The California Department of Water Resources begins taking public comments Friday on plans for its most ambitious water project ever.
It wants to restore the ecosystem of the Sacramento-San Joaquin River Delta, commonly known as the Bay Delta, while re-plumbing how Southern California gets much of its water. And ratepayers here could foot much of the project’s $25 billion dollar tab.
A third of Southern California's water comes from a place most of us probably can't find on a map. Sixty miles southwest of the state capital, the Bay Delta is where the Sacramento and San Joaquin Rivers merge, and where water from the north of the state mixes with water that meets the San Francisco Bay.
This is the crux of California’s water system, and it’s broken.
Subsidence, Diversion and Development
For one thing, the Delta is sinking. Bryan Brock is a Department of Water Resources engineer. I recently meet him on Twitchell Island – a bowl of land where the level of the surrounding water is actually above our heads, kept at bay by earthen levees.
“It’s probably about a 35-40 foot differential right there,” Brock said, pointing to the top of the levee.
Tides used to ebb and flow in the Delta's marshes. Then people drained the land for farming. The soil shrinks down several inches a year, raising pressure on the levees and the risk that the system will fail.
“So it’s really impressive when you get a cargo ship going up the San Joaquin Deepwater Channel, and you’re thinking, man I hope this levee holds,” Brock said.
The lack of water causing subsidence also has an environmental toll.
Wetlands and tidal habitats have vanished; now salmon and dozens of other species struggle for survival, said Chuck Bonham, the head of California’s Department of Fish and Wildlife.
“Science is pretty clear that the delta itself is one of the most degraded landscapes at an estuary-wetland level in the nation,” he said.
Finding accord in the Bay-Delta
Decades of fights among government and water agencies, environmentalists and farmers, in courtrooms and conference rooms have brought California to this place. The so-called Bay Delta Conservation Plan has two "co-equal" goals that are kind of at odds -- restoring the ecosystem while protecting water deliveries to Central Valley farms and Southern California’s growing population.
For Governor Jerry Brown, the Delta’s been a top priority since he took office. Last year he put it bluntly.
“I just want to get s--t done,” he said. “And I want to get this thing done the best I can, alright?”
The Bay Delta Conservation Plan has landed with a thud this week, 35,000 pages long. Its centerpiece is twin tunnels, 30 miles long, that would feed river water from just above Sacramento, underneath the Delta, south to pumps that would send the water south.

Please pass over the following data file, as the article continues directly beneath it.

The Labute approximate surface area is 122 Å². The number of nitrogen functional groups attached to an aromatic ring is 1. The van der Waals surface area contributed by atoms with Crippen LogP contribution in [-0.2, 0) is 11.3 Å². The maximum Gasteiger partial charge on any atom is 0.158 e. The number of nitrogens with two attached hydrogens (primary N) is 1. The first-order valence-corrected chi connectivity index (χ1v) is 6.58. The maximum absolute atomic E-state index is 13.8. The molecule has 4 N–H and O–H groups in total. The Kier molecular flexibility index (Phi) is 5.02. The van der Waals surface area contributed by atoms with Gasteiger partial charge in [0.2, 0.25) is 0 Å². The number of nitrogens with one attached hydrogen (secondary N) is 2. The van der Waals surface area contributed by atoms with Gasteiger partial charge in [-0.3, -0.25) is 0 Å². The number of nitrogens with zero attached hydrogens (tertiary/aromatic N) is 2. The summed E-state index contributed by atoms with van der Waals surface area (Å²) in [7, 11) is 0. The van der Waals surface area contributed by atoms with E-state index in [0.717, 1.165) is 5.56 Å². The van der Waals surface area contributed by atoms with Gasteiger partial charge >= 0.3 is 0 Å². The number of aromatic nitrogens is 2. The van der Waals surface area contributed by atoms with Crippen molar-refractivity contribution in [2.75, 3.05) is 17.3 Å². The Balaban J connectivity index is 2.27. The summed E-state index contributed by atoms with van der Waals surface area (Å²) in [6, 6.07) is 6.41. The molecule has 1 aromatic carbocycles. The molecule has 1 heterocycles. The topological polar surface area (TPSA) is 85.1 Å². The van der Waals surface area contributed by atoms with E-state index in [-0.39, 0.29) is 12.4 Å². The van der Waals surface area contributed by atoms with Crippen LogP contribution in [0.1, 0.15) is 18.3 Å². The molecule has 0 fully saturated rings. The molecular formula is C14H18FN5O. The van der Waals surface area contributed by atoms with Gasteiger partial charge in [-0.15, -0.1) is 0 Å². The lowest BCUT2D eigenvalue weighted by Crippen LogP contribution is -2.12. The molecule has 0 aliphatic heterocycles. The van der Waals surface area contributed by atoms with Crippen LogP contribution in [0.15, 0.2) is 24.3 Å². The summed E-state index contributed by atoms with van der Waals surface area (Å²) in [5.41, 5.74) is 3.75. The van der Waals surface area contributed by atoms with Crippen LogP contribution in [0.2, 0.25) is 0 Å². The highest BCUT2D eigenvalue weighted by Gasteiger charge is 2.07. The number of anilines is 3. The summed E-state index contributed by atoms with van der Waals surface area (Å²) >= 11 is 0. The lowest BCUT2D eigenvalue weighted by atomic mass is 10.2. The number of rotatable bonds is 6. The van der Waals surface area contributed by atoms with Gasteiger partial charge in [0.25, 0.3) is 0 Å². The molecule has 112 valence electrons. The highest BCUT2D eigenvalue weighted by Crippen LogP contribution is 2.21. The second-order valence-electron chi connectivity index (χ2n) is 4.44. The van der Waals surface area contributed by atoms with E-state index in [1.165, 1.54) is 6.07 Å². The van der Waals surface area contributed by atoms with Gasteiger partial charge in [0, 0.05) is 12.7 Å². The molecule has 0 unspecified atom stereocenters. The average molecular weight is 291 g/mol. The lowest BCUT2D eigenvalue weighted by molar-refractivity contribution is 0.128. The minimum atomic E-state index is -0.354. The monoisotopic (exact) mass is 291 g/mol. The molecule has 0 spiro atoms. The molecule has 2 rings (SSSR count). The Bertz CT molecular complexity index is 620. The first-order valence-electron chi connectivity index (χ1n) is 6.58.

"We aren't looking for more imported water"
Southern California and the Central Valley would be the main beneficiaries of that water, but a promotional video says this isn’t a water grab.
The Metropolitan Water District is a leading supporter of the plan in Southern California. It's a wholesaler that sells Bay Delta water to 28 municipalities and local agencies, including the LA DWP.
MWD general manager Jeff Kightlinger said the plan won't mean more water for Southern California, but maintain what the region is already getting.
“We aren’t looking for more imported water,” Kightlinger said.
Instead, the point is to make water supplies reliable, he says.
Nearly 70 percent of the project’s cost would fall on Metropolitan and other water contractors. In the Central Valley that includes powerful corporate farming interests like Westlands Water District.
Cities and farmers are currently negotiating behind closed doors to sort who would pay what.
“Urban Southern California will certainly pay for its fair share,” Kightlinger said. “But we’re not going to pay for more than its fair share.”
Southern California's fair share
For most local ratepayers, that probably means an additional $5 a month on utility bills for decades.
But Jonas Minton with the Sacramento-based Planning and Conservation League says that number’s a fantasy.
He’s part of a broad coalition of environmentalists and Delta area activists who say it’s too soon to know how much the additional cost will be because the project is still in its early planning stages.
“That is nuts,” Minton says.
He warns ratepayers will grow weary of repeated rate hikes to keep up with costs.
“There’s only so much people can pay and are willing to pay,” he says.
The project’s backers counter there’s plenty of time to work out these issues. The public comment period remains open for 120 days. Then the finalized project goes to state agencies, including the Department of Fish and Wildlife, for permitting. There’s a long process for this big project before the first shovel of dirt gets turned.